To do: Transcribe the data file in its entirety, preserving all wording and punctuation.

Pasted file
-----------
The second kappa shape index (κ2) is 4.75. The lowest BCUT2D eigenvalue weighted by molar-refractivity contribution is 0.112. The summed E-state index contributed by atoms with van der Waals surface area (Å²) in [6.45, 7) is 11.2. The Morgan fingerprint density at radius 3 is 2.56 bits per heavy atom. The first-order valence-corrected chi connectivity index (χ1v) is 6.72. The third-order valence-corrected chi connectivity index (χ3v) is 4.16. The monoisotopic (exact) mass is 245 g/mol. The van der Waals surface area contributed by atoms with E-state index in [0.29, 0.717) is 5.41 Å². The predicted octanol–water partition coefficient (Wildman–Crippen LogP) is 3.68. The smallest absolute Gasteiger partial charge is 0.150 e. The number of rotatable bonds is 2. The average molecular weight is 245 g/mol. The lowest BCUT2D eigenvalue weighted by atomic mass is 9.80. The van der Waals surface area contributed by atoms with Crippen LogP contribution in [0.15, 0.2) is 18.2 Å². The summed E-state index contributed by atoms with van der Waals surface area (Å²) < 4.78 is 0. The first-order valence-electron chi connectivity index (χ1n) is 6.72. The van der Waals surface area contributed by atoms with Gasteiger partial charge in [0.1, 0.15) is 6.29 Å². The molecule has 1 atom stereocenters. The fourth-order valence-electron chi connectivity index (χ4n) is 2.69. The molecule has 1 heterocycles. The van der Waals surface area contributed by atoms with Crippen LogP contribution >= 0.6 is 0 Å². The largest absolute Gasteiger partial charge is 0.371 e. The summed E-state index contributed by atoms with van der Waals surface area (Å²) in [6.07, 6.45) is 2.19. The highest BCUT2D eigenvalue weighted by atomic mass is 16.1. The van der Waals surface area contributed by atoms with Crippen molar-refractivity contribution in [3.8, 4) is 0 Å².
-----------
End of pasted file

The second kappa shape index (κ2) is 4.75. The lowest BCUT2D eigenvalue weighted by molar-refractivity contribution is 0.112. The summed E-state index contributed by atoms with van der Waals surface area (Å²) in [6.45, 7) is 11.2. The Morgan fingerprint density at radius 3 is 2.56 bits per heavy atom. The first-order valence-corrected chi connectivity index (χ1v) is 6.72. The third-order valence-corrected chi connectivity index (χ3v) is 4.16. The monoisotopic (exact) mass is 245 g/mol. The van der Waals surface area contributed by atoms with E-state index in [0.29, 0.717) is 5.41 Å². The predicted octanol–water partition coefficient (Wildman–Crippen LogP) is 3.68. The smallest absolute Gasteiger partial charge is 0.150 e. The number of rotatable bonds is 2. The average molecular weight is 245 g/mol. The lowest BCUT2D eigenvalue weighted by atomic mass is 9.80. The van der Waals surface area contributed by atoms with Crippen LogP contribution in [0.15, 0.2) is 18.2 Å². The summed E-state index contributed by atoms with van der Waals surface area (Å²) < 4.78 is 0. The first-order valence-electron chi connectivity index (χ1n) is 6.72. The van der Waals surface area contributed by atoms with Gasteiger partial charge in [0.1, 0.15) is 6.29 Å². The molecule has 1 atom stereocenters. The fourth-order valence-electron chi connectivity index (χ4n) is 2.69. The molecule has 1 heterocycles. The van der Waals surface area contributed by atoms with Crippen LogP contribution >= 0.6 is 0 Å². The largest absolute Gasteiger partial charge is 0.371 e. The summed E-state index contributed by atoms with van der Waals surface area (Å²) in [6.07, 6.45) is 2.19. The highest BCUT2D eigenvalue weighted by atomic mass is 16.1. The van der Waals surface area contributed by atoms with Crippen molar-refractivity contribution in [3.8, 4) is 0 Å².